November 20, 2011

Students Prepare Thanksgiving Dinner for Owego Flood Victims

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With 12 turkeys, 42 pies and 60 loaves of bread, Cornell student volunteers served a Thanksgiving dinner to approximately 300 people Sunday in Owego, N.Y. — a town that was struck by devastating flooding in September.

Erin Keene ’12, Kit Dobyns ’12, and Lindsey Brous ’12 led the event, created to benefit the victims of the September flood.

The flood was triggered by rains that fell as the remnants of Tropical Storm Lee passed through the region. Owego officials estimated that three quarters of the village’s 1,600 homes were damaged.

“People were extremely grateful to have a hot meal and to have a reason to celebrate and come together as a community after such devastation,” Brous said.

The event took a month to plan, and volunteers spent about three weeks spreading word about the dinner to the Owego community through radio announcements, posters and personal invitations. Volunteers also went door-to-door to the neediest residents to extend the invitation, Brous said.

“We’re just really excited that so many different Cornell students got involved,” Brous said. “It was such a unique opportunity for Cornell students to come together for an event of this magnitude to provide service to others.”

The dinner was held at the Tioga Opportunities Center, which was chosen because many of the community centers with a kitchen in Owego were flooded, and, Brous said, “It is within walking distance of the people who are the neediest.”

Although most of the event’s organizers were seniors, there were students from each year and each college, and a recent Cornell graduate also came back to help, according to Brous.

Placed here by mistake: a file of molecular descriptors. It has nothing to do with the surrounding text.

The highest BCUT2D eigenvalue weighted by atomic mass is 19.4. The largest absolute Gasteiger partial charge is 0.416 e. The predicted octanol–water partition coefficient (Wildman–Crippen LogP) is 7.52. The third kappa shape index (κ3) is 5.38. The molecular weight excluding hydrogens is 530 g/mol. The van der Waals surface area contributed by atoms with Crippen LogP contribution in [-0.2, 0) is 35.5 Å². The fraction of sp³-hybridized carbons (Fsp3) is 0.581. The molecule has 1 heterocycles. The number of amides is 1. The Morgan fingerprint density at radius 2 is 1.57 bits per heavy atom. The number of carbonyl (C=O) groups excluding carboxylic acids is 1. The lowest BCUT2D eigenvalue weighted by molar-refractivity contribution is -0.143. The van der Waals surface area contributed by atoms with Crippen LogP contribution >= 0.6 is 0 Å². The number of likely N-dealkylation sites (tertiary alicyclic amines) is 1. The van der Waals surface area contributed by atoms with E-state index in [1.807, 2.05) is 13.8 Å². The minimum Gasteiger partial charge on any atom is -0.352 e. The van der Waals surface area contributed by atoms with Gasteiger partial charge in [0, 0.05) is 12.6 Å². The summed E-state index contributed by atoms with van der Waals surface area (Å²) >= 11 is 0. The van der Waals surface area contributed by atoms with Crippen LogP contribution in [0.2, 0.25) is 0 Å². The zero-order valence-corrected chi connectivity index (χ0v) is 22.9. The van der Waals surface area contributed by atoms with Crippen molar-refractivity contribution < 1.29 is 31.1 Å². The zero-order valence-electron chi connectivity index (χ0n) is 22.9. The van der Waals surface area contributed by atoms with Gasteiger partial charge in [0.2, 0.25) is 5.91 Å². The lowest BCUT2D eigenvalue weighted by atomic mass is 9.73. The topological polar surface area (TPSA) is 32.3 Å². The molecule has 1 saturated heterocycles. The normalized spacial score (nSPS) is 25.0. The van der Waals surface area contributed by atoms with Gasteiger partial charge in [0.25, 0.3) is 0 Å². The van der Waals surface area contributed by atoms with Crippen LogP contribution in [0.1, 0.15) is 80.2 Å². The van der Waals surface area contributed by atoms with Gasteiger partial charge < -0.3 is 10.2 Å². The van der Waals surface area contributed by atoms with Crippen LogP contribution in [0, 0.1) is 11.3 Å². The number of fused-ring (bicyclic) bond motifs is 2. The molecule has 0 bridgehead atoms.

“It’s also an initiative to get freshmen involved in making an impact on the community,” Brous said.

The event was sponsored by the Student Assembly, Cornell Concert Commission, Cornell Greek Tri-Council, Cornell Public Service Center, Cornell Hillel, and the School of Hotel Administration, so many of the student volunteers heard of the dinner through these organizations or saw the advertisements placed throughout the Hotel School.

“All of the food was purchased with the money the sponsors donated,” Keene said, adding that an especially large donation came from the Hotel School.

According to Brous, donations were also received from Collegetown Bagels and Maine’s.

In addition to the dinner, the student volunteers filled 30 bags with donated canned goods, and these went to the Tioga County Open Door Mission and the Tioga Country Rural Ministry to fill food banks in Owego for the holidays, Brous said.

The canned goods were collected through the Food for Flood Relief food drive on campus.

The School of Hotel Administration and Brous decided on the menu, and Keene and Dobyns were in charge of publicizing the event.

The Cornell Concert Commission also sponsored a band to perform during the dinner. It chose The Destination, a 9-member, classic rhythm blues and rock band.

Approximately 130 students signed up for 3 hour shifts to volunteer at the dinner, with shifts beginning at 6 a.m. on Sunday.

The student volunteers were assigned to various tasks throughout the day, from helping to cook the food, decorating the community center and filling bags with the canned goods.

Food was served from 5 to 8 p.m., and the student volunteers’ tasks during this period ranged from food runners and servers to hosts and greeters. The dinner was served buffet style, and Owego residents could come to eat at any time.

After the event, the leftovers were brought to homeless shelters in Owego and to the Sheriff’s office.

Brous added that for some residents of Owego, this will be their only Thanksgiving dinner this year, while others were asking for recipes because they thought the food was delicious.

“Some people were asking for pies to take home so they could heat them up at their own Thanksgiving dinner,” she said.

Cornell student volunteers said they enjoyed seeing how something as simple as a Thanksgiving dinner could have such a huge impact.

“It was such a huge success for us to see how meaningful it was to them,” Brous said. “It really could not have gone any better.”

Original Author: Sylvia Rusnak